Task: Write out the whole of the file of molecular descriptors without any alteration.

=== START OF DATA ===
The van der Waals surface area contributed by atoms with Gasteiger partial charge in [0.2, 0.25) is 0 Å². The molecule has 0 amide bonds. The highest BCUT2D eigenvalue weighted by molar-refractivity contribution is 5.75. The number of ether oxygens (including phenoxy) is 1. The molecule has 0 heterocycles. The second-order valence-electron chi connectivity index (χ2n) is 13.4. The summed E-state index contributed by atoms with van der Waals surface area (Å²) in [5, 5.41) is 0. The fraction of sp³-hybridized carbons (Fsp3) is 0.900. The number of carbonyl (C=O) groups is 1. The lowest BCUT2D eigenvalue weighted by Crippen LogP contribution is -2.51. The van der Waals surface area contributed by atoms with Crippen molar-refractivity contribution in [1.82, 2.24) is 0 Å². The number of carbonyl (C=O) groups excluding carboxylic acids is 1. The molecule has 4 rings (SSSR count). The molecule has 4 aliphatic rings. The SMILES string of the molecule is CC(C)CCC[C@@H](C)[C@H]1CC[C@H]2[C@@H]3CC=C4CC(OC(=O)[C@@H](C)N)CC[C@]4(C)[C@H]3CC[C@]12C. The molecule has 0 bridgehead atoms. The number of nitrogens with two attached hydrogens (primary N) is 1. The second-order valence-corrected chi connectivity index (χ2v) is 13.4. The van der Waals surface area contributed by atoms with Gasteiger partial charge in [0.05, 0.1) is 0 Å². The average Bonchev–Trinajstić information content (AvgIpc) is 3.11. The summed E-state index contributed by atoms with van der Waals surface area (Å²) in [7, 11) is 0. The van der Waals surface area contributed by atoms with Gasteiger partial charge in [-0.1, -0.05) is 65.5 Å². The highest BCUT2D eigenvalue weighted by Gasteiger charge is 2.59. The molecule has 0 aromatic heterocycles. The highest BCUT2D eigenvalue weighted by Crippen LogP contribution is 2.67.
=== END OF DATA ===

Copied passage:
The van der Waals surface area contributed by atoms with Gasteiger partial charge in [0.2, 0.25) is 0 Å². The molecule has 0 amide bonds. The highest BCUT2D eigenvalue weighted by molar-refractivity contribution is 5.75. The number of ether oxygens (including phenoxy) is 1. The molecule has 0 heterocycles. The second-order valence-electron chi connectivity index (χ2n) is 13.4. The summed E-state index contributed by atoms with van der Waals surface area (Å²) in [5, 5.41) is 0. The fraction of sp³-hybridized carbons (Fsp3) is 0.900. The number of carbonyl (C=O) groups is 1. The lowest BCUT2D eigenvalue weighted by Crippen LogP contribution is -2.51. The van der Waals surface area contributed by atoms with Crippen molar-refractivity contribution in [1.82, 2.24) is 0 Å². The number of carbonyl (C=O) groups excluding carboxylic acids is 1. The molecule has 4 rings (SSSR count). The molecule has 4 aliphatic rings. The SMILES string of the molecule is CC(C)CCC[C@@H](C)[C@H]1CC[C@H]2[C@@H]3CC=C4CC(OC(=O)[C@@H](C)N)CC[C@]4(C)[C@H]3CC[C@]12C. The molecule has 0 bridgehead atoms. The number of nitrogens with two attached hydrogens (primary N) is 1. The second-order valence-corrected chi connectivity index (χ2v) is 13.4. The van der Waals surface area contributed by atoms with Gasteiger partial charge in [0.05, 0.1) is 0 Å². The average Bonchev–Trinajstić information content (AvgIpc) is 3.11. The summed E-state index contributed by atoms with van der Waals surface area (Å²) in [7, 11) is 0. The van der Waals surface area contributed by atoms with Gasteiger partial charge in [-0.1, -0.05) is 65.5 Å². The highest BCUT2D eigenvalue weighted by Gasteiger charge is 2.59. The molecule has 0 aromatic heterocycles. The highest BCUT2D eigenvalue weighted by Crippen LogP contribution is 2.67.